Thank you for you feedback on the colour scheme I chose for Gus last week. This is what he said:
“Great stuff. I like it and would wear all of it. The bomber jacket you’ve put there is the exact one I have, from COS! Interesting to see how nice it looks with the other muted colours.”
Just to remind you this is what I am planning to make for him.
- Long sleeved T shirt
- High waisted jeans
- Smart shorts
- Casual trousers
- Tailored jacket
- Bomber jacket
- Alpaca “Lore” jumper
- Polo neck jumper
Let’s see what he says about the patterns!!
When I think about the Sewing with a Plan for myself I often assume that I am designing and cutting the patterns for myself. That is what I had thought when I planned my own casual, weekend collection. But when I think about an 11-piece wardrobe for my son Gus I find myself drawn to commercial patterns. That would make the process much easier and, so long as I can fit them (always easier on a client than on oneself) it takes alot of the work away. With self-drafted patterns much of the work comes from finding the best construction method. With a set of pattern instructions I kind of go into factory-production mode, if you know what I mean. I don’t have to think so much when I am actually cutting out and sewing.
So I started looking for suitable patterns. I need jeans, casual trousers, a jacket, a shirt, a T shirt, a bomber jacket and a coat. Shorts can come from trousers. I think I already have suitable knitting patterns although one needs me to adapt a ladies’ pattern.
If you want to do the same I suggest you have a look at this wonderful resource from Sewing Plums.
I did consider the modern Indies which everyone seemed to suggest, but I found them dull and middle of the road. I looked at modern Big4 which seem to be made for the larger, middle aged man. I considered the Japanese pattern books (thanks Lisanne!), but they appeared a bit droopy, and slightly weird. So what am I left with? Burda, which is my standard choice for modern, plus the possibility of some vintage in there, perhaps altered. But I am glad I have committed to commercial patterns. It will be such a relief not to be making it up as I go along.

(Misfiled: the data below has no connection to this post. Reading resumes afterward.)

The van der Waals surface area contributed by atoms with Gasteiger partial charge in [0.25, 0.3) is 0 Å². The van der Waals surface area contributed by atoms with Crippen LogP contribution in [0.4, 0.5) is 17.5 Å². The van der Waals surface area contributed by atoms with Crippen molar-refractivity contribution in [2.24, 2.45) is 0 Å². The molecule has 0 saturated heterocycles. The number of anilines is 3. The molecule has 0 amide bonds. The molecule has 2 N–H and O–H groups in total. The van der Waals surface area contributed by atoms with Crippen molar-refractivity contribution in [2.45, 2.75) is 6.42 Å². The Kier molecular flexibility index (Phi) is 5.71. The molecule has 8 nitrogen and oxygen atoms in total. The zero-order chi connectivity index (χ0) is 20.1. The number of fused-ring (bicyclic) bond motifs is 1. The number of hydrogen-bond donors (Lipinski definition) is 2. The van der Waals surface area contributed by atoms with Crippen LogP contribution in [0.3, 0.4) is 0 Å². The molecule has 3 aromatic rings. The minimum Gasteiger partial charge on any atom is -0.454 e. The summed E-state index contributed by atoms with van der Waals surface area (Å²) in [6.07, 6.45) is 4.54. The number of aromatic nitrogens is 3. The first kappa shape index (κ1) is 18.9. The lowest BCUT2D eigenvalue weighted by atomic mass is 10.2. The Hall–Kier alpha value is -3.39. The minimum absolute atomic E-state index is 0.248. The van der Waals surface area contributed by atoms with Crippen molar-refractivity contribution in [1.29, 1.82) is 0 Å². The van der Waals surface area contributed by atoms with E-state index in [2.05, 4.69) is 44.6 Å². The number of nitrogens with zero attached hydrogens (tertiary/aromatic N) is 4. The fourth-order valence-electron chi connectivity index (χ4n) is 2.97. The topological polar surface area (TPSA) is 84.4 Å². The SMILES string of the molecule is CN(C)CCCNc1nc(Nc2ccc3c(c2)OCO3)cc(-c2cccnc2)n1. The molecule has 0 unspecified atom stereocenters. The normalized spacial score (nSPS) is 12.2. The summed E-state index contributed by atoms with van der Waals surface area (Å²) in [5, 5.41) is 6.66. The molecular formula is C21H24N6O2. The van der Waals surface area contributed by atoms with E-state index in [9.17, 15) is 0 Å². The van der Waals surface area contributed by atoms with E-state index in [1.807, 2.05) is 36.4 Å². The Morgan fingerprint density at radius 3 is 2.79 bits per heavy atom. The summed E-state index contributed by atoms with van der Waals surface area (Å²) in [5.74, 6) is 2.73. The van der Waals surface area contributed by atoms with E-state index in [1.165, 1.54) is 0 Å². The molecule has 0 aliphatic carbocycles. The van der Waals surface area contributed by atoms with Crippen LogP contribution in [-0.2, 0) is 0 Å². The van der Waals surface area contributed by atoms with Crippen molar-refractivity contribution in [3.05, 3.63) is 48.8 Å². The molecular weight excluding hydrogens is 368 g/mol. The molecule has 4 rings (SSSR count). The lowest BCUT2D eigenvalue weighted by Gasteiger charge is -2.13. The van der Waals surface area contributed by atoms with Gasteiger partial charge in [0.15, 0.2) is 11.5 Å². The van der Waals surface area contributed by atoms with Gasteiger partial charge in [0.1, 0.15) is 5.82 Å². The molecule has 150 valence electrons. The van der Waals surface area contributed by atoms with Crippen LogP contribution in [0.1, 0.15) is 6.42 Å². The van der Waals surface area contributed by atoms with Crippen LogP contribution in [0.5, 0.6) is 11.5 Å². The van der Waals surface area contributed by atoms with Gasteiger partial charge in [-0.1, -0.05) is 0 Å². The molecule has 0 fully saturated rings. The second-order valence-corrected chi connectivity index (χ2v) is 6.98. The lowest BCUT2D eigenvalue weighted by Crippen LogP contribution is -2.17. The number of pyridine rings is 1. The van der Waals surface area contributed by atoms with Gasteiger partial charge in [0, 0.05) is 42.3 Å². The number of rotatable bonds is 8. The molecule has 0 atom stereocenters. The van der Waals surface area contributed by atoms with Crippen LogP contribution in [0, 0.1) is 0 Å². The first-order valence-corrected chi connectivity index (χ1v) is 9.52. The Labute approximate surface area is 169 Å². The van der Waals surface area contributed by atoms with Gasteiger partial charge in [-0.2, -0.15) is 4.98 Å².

Vintage and second hand patterns
I had a look at what was available on my old favourite eBay. The answer is
- unlimited pyjama and dressing gown patterns from every era
- a fair few casual trousers and jackets
- some standard shirts
- some wierd but wonderful “unisex” offers
- lots of modern Cosplay, steam punk and Victoriana
Compared to women’s wear a fairly disappointing collection. Very little in the way of knits. Very little formal wear. Hardly any designer items (there was a Perry Ellis but the shoulders were ridiculous. Plus a boring 1980s Dior). But luckily the envelop art is spectacular. How I laughed.
What I bought on eBay for less than £20 (for the lot)
Once I stopped laughing I bought four patterns. I fear that Gus, or anyone without much knowledge of patterns, might have a canary at this point. But I bought these four items, and considered a few others, as they are the right size for Gus, ie 38″ chest, 30″ waist.
- The first, tatty old pattern, is for a young pipe-smoker. Who likes russet tweed. And wearing a tie at weekends. I think it is from the 1940s and I took a risk with the sizing which is 2″ too small. I feel confident about adding a couple of inches to the width (and at least that to the length as Gus is fairly tall). I also thought a slim fit might be good. I will toile this item to see how it goes.
- The shirt, on the other hand, is for a middle-aged cigarette smoker. He likes wearing his shirt untucked at weekends, but the combination of a sports shirt and a formal shirt in a medium size was too good to miss. This looks like a nice traditional shirt pattern and I can make the body slimmer if required.
- Simplicity 6593 is for men who like their casual wear to coordinate, almost like a suit. But at the same time delightfully casual. I bought this pattern because the slim fit (although flared) trousers may transition to jeans or casual trousers fairly easily. [By the way, Gus, flares are very easily removed. Most of the fullness comes below the knee, so it is simply a matter of redrawing the seams from the knee downwards. Simples.] I did consider a modern Burda 6933 pattern with slim fit trousers, advertised as “hipster”. Actually used in the original sense of the word. But Gus wants a higher cut, and we are going to try that with my older pattern. If it is horrible I will come back to the Burda. also thought the jacket – sort of a jeans jacket – might work for Gus. He hasn’t asked for this type of cropped tapered jacket, but it would suit him. I am still looking for a suitable bomber jacket pattern. But no rush at the moment.
- Simplicity 7943 is a “Go Everywhere” pattern. Don’t you love the graphics? You have to wonder where “everywhere” is for this fellow. The golf club, the office, the weekend, and for bank robberies? A truly marvellous late 1970s casual suit! I mainly got it for the tailored shorts. Of course most trouser patterns can be changed into shorts, but I thought these were rather nice (although not with the knee length socks). Soon after this pattern was designed men got into much more voluminous shapes for the 1980s – double breasted suits with the shoulders moved significantly beyond the shoulder. I didn’t want that look. Looking closely this jacket is very similar to the 1940s one. I shall examine it carefully, but for now this is my shorts pattern, with a possibility of adapting the trouser pattern for the cords.
At this stage I feel like a contestant in a cooking contest who has been given four odd looking ingredients and told to make a wonderful meal. I have confidence in these four patterns and I believe that I can make a modern, young men’s, 11 piece wardrobe from them. I have a T shirt pattern that I can adapt, and I will find a coat pattern in due course.
What do you think?